A Guide To Employment Contracts in Australia

A Guide To Employment Contracts in Australia - HR Blog - HR Expertise

Employment contracts ensure that the employees have complete security of working in a professional business that clarifies its terms and conditions to the workers. Therefore, it is essential to communicate the obligations and the requirements of the job clearly. In Australia, however, a written employment contract is not mandatory. Nonetheless, the importance of one still stands.


Without an employment contract, many disputes can arise between the employee and the employer regarding the terms and conditions of the job. Again, an employment contract acts as a guide for the employee-employer relationship, and it is only a matter of time before the absence of it causes issues. With that being said, it is to be remembered that there is no employment contract that fits all.


Every business has its own terms and conditions and requires different jobs from workers. So, it is important that before you draft an employment contract, you keep in mind a number of factors regarding your business.


Some of the things that you can factor in are as follows – 

1. The essential details of the type of work required

2. The terms and conditions of the job

3. The responsibilities of the employee

4. The restrictions that the employee will be bound by


A number of examples that can help you draft an employment contract are mentioned above. An employment contract is affected by these factors and may change between jobs.


Is An Employment Contract Essential? What Is Its Importance?


Lawfully, there is no obligation to have a written employment contract. The law only requires that the terms and conditions of the job should be communicated clearly between the employee and the employer. There is no obligation on the terms and conditions being in verbal form or written. Mainly because of this, a lot of businesses in Australia do not use written employment contracts.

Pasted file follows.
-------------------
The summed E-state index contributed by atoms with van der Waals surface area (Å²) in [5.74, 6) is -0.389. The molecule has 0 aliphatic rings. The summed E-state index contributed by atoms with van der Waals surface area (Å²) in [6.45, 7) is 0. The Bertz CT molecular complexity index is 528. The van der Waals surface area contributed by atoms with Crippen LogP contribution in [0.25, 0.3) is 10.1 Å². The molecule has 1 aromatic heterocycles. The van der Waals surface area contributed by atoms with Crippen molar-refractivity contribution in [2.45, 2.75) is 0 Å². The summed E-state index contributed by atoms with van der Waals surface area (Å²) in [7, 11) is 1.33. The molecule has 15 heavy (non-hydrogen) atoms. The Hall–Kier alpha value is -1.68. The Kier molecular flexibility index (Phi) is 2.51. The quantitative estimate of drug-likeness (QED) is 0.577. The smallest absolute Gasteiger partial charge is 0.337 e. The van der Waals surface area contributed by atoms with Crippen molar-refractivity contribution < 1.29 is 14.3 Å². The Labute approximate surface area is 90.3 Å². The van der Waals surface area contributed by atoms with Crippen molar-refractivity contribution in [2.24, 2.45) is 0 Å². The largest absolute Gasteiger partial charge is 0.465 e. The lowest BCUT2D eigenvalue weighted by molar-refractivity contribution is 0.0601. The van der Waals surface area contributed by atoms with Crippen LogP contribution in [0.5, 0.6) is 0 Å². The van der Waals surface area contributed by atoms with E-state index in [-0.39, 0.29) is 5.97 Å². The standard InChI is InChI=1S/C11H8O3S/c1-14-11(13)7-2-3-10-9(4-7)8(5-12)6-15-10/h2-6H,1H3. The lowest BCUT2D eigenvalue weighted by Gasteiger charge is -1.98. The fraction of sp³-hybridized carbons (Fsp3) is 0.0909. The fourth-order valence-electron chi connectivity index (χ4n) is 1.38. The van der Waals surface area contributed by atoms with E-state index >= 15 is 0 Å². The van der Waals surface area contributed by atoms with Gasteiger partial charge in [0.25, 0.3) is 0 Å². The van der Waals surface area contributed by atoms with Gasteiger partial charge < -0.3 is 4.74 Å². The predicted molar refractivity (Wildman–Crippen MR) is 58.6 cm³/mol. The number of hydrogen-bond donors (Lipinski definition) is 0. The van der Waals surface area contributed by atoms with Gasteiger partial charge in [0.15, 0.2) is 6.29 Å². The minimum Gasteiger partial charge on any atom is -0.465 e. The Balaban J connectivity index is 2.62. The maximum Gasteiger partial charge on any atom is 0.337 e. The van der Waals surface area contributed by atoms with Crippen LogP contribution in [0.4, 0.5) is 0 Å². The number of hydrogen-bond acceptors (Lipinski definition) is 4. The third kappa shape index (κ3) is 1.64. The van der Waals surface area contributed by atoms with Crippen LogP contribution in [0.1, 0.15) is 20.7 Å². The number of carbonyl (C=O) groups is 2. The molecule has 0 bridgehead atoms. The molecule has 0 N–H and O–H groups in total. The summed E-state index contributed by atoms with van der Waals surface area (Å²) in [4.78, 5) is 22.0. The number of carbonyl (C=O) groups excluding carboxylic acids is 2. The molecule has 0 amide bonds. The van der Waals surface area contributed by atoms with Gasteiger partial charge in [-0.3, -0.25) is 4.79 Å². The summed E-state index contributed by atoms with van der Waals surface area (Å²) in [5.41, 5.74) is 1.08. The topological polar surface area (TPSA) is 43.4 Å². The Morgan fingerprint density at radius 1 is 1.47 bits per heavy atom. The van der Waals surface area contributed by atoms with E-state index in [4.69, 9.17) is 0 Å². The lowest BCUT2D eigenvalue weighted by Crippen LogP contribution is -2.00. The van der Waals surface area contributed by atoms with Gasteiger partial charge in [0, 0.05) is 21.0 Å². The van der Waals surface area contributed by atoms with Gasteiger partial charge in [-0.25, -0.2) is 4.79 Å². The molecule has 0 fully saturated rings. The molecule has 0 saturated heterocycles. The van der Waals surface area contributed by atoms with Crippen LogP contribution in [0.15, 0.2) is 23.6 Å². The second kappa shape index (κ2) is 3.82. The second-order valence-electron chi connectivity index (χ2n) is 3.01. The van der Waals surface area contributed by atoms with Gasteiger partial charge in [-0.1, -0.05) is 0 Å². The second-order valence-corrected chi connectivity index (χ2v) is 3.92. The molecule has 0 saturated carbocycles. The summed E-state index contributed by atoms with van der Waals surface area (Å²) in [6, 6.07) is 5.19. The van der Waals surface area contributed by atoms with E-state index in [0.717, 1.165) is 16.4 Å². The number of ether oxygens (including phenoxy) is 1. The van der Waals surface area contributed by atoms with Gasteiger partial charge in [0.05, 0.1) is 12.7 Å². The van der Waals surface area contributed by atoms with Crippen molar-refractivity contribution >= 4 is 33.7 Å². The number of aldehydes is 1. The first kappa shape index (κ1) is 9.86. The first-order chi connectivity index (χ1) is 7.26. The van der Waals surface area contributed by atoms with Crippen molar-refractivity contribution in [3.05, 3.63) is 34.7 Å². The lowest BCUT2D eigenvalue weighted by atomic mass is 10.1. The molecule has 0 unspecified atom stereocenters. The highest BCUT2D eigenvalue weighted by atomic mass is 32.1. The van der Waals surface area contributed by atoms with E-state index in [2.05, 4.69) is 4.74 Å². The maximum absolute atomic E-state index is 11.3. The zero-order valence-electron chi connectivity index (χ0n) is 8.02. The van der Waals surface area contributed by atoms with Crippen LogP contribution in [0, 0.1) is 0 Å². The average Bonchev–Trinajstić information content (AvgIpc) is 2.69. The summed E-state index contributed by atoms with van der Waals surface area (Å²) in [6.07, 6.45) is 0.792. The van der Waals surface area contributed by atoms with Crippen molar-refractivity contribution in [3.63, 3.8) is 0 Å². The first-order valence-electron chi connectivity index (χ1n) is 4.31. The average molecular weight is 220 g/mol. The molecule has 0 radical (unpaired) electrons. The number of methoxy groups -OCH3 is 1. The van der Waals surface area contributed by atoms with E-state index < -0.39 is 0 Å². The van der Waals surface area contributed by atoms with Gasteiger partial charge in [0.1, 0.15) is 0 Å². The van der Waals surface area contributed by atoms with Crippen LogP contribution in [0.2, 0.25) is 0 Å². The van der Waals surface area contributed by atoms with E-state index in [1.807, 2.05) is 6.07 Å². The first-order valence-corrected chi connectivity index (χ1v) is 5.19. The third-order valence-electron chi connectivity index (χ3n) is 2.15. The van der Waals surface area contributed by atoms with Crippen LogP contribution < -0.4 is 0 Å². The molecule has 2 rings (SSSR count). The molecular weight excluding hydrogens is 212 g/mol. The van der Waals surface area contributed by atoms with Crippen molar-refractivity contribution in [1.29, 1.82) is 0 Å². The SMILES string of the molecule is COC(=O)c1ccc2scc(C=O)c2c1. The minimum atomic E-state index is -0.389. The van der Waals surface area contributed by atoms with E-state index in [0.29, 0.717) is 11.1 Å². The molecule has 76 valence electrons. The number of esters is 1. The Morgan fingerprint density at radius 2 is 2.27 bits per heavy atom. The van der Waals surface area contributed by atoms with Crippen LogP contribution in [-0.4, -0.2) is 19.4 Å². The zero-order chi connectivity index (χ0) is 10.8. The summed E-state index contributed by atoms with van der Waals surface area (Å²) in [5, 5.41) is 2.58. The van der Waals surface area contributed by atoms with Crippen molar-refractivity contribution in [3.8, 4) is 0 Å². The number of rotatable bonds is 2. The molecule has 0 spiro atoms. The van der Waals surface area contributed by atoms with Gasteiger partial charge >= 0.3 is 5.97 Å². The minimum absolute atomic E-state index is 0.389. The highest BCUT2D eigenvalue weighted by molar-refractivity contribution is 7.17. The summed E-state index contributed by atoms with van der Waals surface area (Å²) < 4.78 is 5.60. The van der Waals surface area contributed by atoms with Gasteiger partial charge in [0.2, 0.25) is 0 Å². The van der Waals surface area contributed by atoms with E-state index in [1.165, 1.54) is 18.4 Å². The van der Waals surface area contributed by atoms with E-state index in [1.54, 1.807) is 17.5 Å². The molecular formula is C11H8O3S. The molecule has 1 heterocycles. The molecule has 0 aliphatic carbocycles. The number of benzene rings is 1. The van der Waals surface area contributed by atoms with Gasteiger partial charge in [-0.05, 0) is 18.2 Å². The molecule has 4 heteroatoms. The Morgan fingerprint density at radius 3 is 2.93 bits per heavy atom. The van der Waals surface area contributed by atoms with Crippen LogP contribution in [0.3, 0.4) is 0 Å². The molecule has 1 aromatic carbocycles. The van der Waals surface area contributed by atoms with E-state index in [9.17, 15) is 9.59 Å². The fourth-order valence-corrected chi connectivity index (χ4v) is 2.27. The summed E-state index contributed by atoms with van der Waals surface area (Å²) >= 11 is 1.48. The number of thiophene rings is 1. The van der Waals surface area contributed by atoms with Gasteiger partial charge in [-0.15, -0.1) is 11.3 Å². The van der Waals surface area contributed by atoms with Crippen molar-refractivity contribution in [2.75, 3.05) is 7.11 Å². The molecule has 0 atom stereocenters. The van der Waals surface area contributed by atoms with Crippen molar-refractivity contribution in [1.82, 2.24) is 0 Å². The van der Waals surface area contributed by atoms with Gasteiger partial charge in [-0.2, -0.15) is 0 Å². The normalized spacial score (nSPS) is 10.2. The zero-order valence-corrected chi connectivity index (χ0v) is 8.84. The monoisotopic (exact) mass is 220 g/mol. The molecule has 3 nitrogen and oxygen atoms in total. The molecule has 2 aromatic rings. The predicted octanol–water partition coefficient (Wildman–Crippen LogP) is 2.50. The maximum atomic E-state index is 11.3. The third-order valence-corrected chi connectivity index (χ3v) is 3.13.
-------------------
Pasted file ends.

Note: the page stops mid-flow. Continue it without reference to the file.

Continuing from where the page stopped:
However, this doesn’t decrease the importance of written employment contracts. Verbal employment contracts may save you some hassle, but they can prove to be quite unhelpful when a dispute occurs between the employee and the employer regarding the terms and conditions of the job. In most employee-employer disagreements, the terms and conditions are the centers of the dispute.


To avoid this, it is important that even small businesses have their own employment contracts according to their needs and requirements. Contractual binding employee relationships are easier to handle when a dispute occurs since the terms of the job are communicated clearly.


Legislation such as the Fair Work Act lays down a number of rights of the employee but has very few obligations that the employees are bound by. So in many disagreements occurring, the employees can challenge the agreement on the basis of a verbal contract. When factors such as the commencement date, employer, hours of work, remuneration, and notices are explicitly agreed to by both employee and the employer, there is little injustice to be done when a dispute occurs.


What Is The Right Kind Of Employment Contract For You?